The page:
Perhaps THQ hoped nobody would notice its quiet reformation under a new name?
By Alice Lynton on January 5, 2013 at 4:28 pm
When THQ went bankrupt, we were relieved to learn that none of its studios were in danger of closing, and that its line up of 2013 and 2014 titles were still on track. This unusual result came about thanks to a proposed deal between THQ and its “stalking horse” purchaser, one Clearlake Capital, who proposed to lend it money to keep itself going, purchase all its assets as a job lot, and take over its debts.
Unfortunately, the US Trustee assigned to oversee THQ’s bankruptcy took one look at this deal filed a formal objection to its very narrow bidding window – just 30 days – and excessive fees to be paid to Clearlake should the deal fall through, both factors likely to squeeze out competing bids.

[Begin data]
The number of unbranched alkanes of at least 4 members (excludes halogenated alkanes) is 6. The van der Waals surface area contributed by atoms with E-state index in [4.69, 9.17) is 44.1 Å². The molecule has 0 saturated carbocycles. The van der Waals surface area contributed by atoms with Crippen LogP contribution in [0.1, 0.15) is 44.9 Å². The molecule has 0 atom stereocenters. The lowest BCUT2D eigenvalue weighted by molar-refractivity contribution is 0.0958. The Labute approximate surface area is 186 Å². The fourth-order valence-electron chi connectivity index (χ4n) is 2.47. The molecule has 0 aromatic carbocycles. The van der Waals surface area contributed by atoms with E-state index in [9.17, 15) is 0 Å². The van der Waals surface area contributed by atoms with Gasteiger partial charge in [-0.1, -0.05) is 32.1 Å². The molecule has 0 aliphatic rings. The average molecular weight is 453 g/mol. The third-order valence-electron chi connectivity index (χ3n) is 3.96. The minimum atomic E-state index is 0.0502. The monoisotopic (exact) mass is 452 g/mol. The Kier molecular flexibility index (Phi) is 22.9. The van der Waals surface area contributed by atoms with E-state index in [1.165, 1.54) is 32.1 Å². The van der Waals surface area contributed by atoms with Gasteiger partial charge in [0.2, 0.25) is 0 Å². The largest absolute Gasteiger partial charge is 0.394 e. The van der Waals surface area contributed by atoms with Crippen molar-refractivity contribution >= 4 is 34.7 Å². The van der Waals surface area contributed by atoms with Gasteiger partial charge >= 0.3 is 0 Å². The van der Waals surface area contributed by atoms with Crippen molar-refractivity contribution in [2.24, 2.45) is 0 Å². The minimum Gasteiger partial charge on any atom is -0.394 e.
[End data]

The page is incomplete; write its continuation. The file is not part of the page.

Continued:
Meanwhile, THQ’s creditors – those who hope to recoup cash lent to THQ over the years have sent in their own complaints, saying the deal had been brokered “specifically to thwart any potential bidders from stepping forward to compete with Clearlake’s bid” rather than in the best interest of THQ’s creditors.
The future of THQ’s stable (Company of Heroes 2, South Park: The Stick of Truth, Metro: Last Light and four unannounced games) is uncertain should creditors insist on a piecemeal sale of the publisher’s assets.